Robots and Empire marks the conclusion of the Robots series and introduces Asimov’s next series: Empire.

While the main character of the Robots series, plainclothesman, then Settler Elijah Baley, has been dead for decades, his memory is still vivid for three individuals: Gladia, the Auroran woman born on planet Solaria, who once had a brief love affair with Elijah, R. Daneel and Giskard, two robots who partnered with him on his different investigations amongst Spacers.

As Settlers and Spacers seem to live in relative peace, Daneel feels an uneasiness: while Elijah (with the help of telepathic robot Giskard, able to influence people’s decisions) is at the root of the great impulse to leave Earth and colonize other planets, he had foreseen that, if the Spacers themselves, too attached to their comfort and long lives, didn’t follow the expansion movement towards the Galaxy, they would end up feeling threatened by the Settlers, more powerful, and themselves would be condemned to decay and would want to avoid this situation at all costs. Daneel, who tries to think more and more like a human being, feels that this time has come. He thinks that far away Earth is threatened, but doesn’t know exactly what form the threat is about to take.

Meanwhile, Gladia, who has been alive for twenty-three decades, is feeling depressed. She has lost the rare people she has ever loved, and feels that her life has no sense. When a descendant of hers request her attention, she is annoyed (Spacers have no attachment to their children, to say nothing of fifth generation descendants). This man, Levular Mandamus, comes for two reasons: he wants to make sure that he was not the result of Gladia’s affair with “Barbarian” Elijah Baley, and also, he wants Gladia to be part of a mission on her old planet, Solaria, directed by Settlers: the Solarians have left and abandoned their robots. The Settlers want the robots in order to sell them, but previous vessels which landed on Solaria have been destroyed. The Settlers believe that Gladia, who is the only Solarian whose whereabouts are known, will help them avoid the same fate. The authorities of Aurora, led by Amadiro, a man whose ambition was hindered by Elijah Baley, and who for this reason, hates him and those who have been more or less connected with him, wants Gladia to go and to report.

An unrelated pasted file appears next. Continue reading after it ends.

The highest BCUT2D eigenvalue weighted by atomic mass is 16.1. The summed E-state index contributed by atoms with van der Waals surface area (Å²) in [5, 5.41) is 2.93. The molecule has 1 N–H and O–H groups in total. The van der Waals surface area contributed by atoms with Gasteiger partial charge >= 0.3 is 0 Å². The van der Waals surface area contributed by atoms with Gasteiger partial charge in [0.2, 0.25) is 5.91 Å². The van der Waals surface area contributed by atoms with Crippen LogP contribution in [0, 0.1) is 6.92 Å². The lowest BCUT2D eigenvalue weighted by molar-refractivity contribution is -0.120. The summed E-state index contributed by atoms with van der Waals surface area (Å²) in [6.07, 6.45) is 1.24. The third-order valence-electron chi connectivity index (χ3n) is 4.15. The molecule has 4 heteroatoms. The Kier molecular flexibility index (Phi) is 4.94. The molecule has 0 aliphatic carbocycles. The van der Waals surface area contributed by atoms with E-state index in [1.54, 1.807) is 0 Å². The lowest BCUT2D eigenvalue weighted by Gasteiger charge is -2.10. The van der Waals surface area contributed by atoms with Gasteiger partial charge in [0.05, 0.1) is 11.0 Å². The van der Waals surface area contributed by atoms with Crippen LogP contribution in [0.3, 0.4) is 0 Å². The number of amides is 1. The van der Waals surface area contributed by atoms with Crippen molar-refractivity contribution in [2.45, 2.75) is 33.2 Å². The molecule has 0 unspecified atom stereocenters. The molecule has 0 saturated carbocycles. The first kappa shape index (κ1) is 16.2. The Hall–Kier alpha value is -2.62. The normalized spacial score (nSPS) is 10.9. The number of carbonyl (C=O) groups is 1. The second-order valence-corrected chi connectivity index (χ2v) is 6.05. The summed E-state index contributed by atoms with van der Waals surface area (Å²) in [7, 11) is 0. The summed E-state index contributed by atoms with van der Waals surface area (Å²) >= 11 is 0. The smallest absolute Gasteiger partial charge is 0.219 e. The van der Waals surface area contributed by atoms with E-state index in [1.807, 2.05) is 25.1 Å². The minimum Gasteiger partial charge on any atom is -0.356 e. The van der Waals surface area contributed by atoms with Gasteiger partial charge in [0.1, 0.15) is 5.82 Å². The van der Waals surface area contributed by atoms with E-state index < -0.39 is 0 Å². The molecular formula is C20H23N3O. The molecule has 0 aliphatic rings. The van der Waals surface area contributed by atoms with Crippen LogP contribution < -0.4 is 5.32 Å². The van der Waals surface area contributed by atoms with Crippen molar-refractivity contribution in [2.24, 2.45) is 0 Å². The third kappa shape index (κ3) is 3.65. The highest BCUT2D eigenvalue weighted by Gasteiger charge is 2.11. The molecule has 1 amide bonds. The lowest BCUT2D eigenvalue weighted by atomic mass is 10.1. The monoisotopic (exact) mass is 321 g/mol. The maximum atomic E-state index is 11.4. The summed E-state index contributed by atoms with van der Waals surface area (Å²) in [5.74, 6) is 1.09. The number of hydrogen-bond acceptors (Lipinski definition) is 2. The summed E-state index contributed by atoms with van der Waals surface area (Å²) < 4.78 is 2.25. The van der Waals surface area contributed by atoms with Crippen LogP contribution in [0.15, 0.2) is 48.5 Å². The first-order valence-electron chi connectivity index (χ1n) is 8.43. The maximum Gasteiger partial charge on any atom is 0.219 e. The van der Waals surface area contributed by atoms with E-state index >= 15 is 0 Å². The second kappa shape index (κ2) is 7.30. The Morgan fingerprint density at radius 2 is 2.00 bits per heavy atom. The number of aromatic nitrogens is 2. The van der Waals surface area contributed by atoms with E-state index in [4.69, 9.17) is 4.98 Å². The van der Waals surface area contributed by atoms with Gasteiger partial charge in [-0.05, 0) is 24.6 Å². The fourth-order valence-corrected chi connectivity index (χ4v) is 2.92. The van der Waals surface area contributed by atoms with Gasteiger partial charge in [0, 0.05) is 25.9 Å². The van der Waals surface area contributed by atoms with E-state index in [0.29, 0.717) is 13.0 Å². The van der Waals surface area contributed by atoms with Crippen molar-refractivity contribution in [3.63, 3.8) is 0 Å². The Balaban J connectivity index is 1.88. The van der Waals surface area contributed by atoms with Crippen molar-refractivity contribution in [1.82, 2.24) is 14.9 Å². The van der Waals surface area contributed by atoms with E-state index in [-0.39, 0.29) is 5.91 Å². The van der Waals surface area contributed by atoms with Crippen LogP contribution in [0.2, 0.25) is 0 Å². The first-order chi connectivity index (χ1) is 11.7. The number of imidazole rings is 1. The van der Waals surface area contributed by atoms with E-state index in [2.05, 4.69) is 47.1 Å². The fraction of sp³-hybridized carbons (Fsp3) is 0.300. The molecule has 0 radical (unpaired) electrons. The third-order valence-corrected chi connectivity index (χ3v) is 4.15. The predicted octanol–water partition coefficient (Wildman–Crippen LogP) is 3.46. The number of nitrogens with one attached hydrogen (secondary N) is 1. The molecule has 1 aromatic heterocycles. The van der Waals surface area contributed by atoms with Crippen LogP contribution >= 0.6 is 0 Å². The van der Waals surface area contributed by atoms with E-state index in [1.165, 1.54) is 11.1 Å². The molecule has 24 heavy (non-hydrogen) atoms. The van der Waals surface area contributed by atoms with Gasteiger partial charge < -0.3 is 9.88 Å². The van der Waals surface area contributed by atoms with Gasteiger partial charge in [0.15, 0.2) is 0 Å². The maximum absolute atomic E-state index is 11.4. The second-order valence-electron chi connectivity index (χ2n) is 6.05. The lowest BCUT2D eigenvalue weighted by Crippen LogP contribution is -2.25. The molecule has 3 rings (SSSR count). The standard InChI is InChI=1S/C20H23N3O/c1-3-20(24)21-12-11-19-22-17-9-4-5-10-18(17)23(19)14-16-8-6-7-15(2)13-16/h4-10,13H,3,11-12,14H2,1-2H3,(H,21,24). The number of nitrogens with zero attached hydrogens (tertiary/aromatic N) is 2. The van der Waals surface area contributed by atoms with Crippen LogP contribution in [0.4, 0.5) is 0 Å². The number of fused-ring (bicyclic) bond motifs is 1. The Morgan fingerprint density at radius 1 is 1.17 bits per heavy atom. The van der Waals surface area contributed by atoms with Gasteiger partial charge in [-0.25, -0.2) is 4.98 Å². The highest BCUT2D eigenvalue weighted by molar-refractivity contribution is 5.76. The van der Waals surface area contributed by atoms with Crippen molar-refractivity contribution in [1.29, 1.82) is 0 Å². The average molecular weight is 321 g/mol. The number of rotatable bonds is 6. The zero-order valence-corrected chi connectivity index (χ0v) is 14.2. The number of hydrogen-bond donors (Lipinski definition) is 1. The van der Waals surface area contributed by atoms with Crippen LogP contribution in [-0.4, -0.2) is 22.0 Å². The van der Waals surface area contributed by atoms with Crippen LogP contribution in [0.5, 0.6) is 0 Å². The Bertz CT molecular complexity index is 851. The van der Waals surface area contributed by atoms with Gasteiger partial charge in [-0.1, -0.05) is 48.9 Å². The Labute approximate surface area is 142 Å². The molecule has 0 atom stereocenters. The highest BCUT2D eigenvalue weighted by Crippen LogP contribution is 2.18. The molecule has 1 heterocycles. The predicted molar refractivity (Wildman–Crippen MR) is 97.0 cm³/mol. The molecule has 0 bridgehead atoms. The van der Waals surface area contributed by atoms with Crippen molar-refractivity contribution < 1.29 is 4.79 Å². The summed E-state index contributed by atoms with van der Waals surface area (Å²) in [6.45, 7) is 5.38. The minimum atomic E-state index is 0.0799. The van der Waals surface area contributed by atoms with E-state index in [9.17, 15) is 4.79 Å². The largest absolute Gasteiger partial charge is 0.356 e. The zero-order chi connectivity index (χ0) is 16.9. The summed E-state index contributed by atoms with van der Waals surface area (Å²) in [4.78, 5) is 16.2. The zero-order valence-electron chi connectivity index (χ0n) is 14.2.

Daneel and Giskard accompany Gladia on Solaria and, along with D. G. Baley, leader of the expedition and descendant of Elijah, they make an encounter with killing robots. But how could robots kill human beings, if they must obey to the three Laws of Robotics? This is one of the puzzle that the two robots will have to solve, without the help of Elijah’s brilliant investigative mind. They will also have to defuse a machination against planet Earth before it is too late. They just have to hope they have had enough observation time of Elijah in his short earthly life span, to be able to think like him…

Like the other installments of Robots, Robots and Empire is fascinating story. Asimov’s future is convincing and not a bit outdated. Despite some lengthy bits, this one might be the more interesting of the Robots series because it walks on the fine thread dividing robots and humans. It shows robots using what humans programed in them to take control and make their own decisions, and finally reach something very close to humanity… The other interesting aspect of the novel is also the opposition between Spacers and Settlers. Asimov tries to demonstrate that the urge to expand and conquer is probably connected to a short life span and a reliance on each other, a solid social thread. Spacers, who are reliant on robots rather than on each other, and who are too attached to their long lives to risk them, are therefore condemned to extinction…

I am eager to go on with the Empire series, but it has been out of print for a while, while the Foundation series, that follows, is still edited. I wonder why that is…

Rating: 4/5